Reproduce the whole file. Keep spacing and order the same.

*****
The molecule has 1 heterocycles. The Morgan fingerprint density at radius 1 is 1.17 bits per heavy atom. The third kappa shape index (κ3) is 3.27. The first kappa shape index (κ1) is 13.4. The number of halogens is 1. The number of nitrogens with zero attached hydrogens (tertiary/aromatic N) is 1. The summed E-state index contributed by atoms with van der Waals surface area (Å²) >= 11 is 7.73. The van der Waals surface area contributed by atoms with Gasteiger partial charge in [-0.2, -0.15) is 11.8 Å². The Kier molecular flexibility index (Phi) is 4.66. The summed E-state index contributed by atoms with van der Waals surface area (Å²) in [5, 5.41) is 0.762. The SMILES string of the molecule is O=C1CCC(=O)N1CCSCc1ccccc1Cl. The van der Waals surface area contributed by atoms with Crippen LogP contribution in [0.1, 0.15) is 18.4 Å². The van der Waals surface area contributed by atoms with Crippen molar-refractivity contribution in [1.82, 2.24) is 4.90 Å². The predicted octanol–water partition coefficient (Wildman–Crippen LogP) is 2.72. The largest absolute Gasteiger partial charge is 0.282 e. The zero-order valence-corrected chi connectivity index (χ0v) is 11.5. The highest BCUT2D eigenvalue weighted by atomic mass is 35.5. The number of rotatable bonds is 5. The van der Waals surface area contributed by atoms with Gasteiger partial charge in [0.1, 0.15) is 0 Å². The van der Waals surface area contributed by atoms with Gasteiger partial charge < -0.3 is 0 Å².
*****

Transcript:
The molecule has 1 heterocycles. The Morgan fingerprint density at radius 1 is 1.17 bits per heavy atom. The third kappa shape index (κ3) is 3.27. The first kappa shape index (κ1) is 13.4. The number of halogens is 1. The number of nitrogens with zero attached hydrogens (tertiary/aromatic N) is 1. The summed E-state index contributed by atoms with van der Waals surface area (Å²) >= 11 is 7.73. The van der Waals surface area contributed by atoms with Gasteiger partial charge in [-0.2, -0.15) is 11.8 Å². The Kier molecular flexibility index (Phi) is 4.66. The summed E-state index contributed by atoms with van der Waals surface area (Å²) in [5, 5.41) is 0.762. The SMILES string of the molecule is O=C1CCC(=O)N1CCSCc1ccccc1Cl. The van der Waals surface area contributed by atoms with Crippen LogP contribution in [0.1, 0.15) is 18.4 Å². The van der Waals surface area contributed by atoms with Crippen molar-refractivity contribution in [1.82, 2.24) is 4.90 Å². The predicted octanol–water partition coefficient (Wildman–Crippen LogP) is 2.72. The largest absolute Gasteiger partial charge is 0.282 e. The zero-order valence-corrected chi connectivity index (χ0v) is 11.5. The highest BCUT2D eigenvalue weighted by atomic mass is 35.5. The number of rotatable bonds is 5. The van der Waals surface area contributed by atoms with Gasteiger partial charge in [0.1, 0.15) is 0 Å². The van der Waals surface area contributed by atoms with Gasteiger partial charge < -0.3 is 0 Å².